The Theme of Marriage Presented in Pride and Prejudice

One of the main themes in Pride and Prejudice is that of marriage and its close relation with money and social status. The novel’s oft-quoted opening sentence: “It’s a truth universally acknowledged, that a single man in possession of a good fortune, must be in want of a wife” shows views on marriage in Austen’s time. It further illustrates the palpable nexus between propertied male and property-less female who have to do the role of a wife in order to have any access to fortune.  The way that society controls and weakens women helps to explain in part Mrs. Bennet's hysteria about marrying off her daughters, and why such marriages must always involve practical, financial considerations. Marriage is basically their only option for attaining wealth and social standing.

Marriage, it is argued, is the only fortunate event that can happen in a woman’s life. The Bennets animatedly discuss the arrival of a new tenant in their neighbourhood. The Lucases, the Longs, Mrs Bennets and her daughters were all seen to be busy vying with each other to corner the attention of Mr Bingley, the eligible bachelor. The eligibility, of a gentleman of course, is directly related to his income. It is significant that in Pride and Prejudice each man comes with his own price tag.

Mrs Bennet immediately plans to pair Bingley with her favourite oldest, prettiest daughter Jane. “A single man of large fortune, four or five thousand a year” defines Bingley. Similarly, Darcy is introduced as a young man having “ten thousand a year”. This is a society where marriage and money goes hand in hand.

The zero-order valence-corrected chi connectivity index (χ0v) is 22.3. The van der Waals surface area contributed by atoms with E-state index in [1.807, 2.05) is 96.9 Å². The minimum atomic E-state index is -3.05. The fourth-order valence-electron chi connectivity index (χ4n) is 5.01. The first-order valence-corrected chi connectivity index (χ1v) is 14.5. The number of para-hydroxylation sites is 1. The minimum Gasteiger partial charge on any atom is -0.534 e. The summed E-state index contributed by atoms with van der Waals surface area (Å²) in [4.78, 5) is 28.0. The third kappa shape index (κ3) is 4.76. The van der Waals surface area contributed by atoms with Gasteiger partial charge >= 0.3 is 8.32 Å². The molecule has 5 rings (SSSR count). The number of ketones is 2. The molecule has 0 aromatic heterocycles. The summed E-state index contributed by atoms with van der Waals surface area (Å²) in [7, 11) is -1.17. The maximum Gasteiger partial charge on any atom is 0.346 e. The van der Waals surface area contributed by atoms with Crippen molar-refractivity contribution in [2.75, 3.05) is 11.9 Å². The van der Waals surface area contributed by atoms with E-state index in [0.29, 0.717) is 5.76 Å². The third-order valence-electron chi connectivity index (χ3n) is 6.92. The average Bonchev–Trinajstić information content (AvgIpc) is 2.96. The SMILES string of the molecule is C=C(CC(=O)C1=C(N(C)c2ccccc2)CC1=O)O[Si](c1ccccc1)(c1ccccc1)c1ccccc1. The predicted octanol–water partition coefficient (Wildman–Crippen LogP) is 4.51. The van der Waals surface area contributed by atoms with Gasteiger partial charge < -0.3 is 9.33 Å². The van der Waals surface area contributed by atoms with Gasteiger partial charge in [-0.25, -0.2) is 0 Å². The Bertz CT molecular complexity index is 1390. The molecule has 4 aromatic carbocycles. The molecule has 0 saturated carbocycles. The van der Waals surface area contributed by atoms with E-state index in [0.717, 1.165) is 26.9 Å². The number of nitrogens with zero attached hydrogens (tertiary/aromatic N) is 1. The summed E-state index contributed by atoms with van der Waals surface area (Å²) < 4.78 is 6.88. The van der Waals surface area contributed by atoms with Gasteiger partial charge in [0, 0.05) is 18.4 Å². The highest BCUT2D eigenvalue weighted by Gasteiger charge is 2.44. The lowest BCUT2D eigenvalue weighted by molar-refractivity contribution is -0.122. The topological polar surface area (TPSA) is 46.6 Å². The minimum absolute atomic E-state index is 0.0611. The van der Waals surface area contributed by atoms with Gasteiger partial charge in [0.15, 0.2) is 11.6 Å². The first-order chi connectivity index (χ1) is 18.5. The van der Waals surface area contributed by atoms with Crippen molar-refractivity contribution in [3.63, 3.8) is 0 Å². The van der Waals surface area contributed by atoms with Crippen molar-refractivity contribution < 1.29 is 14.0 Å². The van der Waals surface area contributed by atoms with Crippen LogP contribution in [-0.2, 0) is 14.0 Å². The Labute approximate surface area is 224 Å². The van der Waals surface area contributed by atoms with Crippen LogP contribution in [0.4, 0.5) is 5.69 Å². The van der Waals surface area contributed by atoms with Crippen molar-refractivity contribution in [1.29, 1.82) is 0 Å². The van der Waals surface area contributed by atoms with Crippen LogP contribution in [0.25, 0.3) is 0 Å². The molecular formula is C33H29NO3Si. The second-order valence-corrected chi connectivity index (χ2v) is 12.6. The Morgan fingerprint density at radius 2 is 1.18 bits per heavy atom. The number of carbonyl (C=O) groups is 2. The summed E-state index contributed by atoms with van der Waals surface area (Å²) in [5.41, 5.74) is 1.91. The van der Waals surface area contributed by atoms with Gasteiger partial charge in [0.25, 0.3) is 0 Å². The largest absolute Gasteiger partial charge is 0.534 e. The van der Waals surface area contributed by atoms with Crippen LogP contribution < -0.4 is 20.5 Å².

Pride and Prejudice depicts five marriages in all. Charlotte Lucas, Jane, Elizabeth, Lydia and Mrs Forster are the brides and all of them marry to their advantage, elevating themselves socially. If Jane and Elizabeth have escaped Charlotte’s fate, it is because of their beauty which gives them a somewhat wider choice in the marriage market. Charlotte is 27, not especially beautiful and without an especially large “portion”. It is therefore her advancing age that hastened her engagement to Collins “solely from the pure and disinterested desire of an establishment”. When marriage as an institution has been commodified, she observes that it is not sensible to marry for ‘love’. Thus, to Charlotte, marriage is an economic transaction undertaken in self-interest.

It is generally accepted that Elizabeth succumbs to Darcy’s image of power, when she first visits Pemberley. Elizabeth wishes to be a part of this power structure. It is worth noticing that money is not unrelated to her mind too as she ruminates looking over Darcy’s estate, “And of this place I might have been mistress!” Wickham-Lydia scandal can be taken as another instance to illustrate that money is of overwhelming importance in marriage. Their promiscuous elopement is all together seriously looked down upon in society. But Darcy saves the reputation of the Bennets by bribing Wickham into marrying Lydia and then buys him an officer’s rank in the army.

There are also some description about other people’s different opinion on money and marriage. For instance, Lady Catherine wants her daughter Anne to marry her nephew, Mr Darcy, to make a union of the two estates. Caroline Bingley also wishes to marry Darcy for wealth and status. She also hopes that her brother can marry Georgiana, Darcy’s sister. Also Wickham’s seduction of Georgiana was her fortune, which is thirty thousand pounds.

In Pride and Prejudice, Austen puts marriage into all kinds of social and economical relationship from beginning to end, which makes the novel have great practical experience. She uses the relationships of the characters in Pride and Prejudice to actually satirize the convention of marriage and money. The romantic relationships in Pride and Prejudice show the alliance of the love-interest and the material interest, albeit in a self-consciously ironic manner.

Last modified: Tuesday, 20 February 2018, 12:56 AM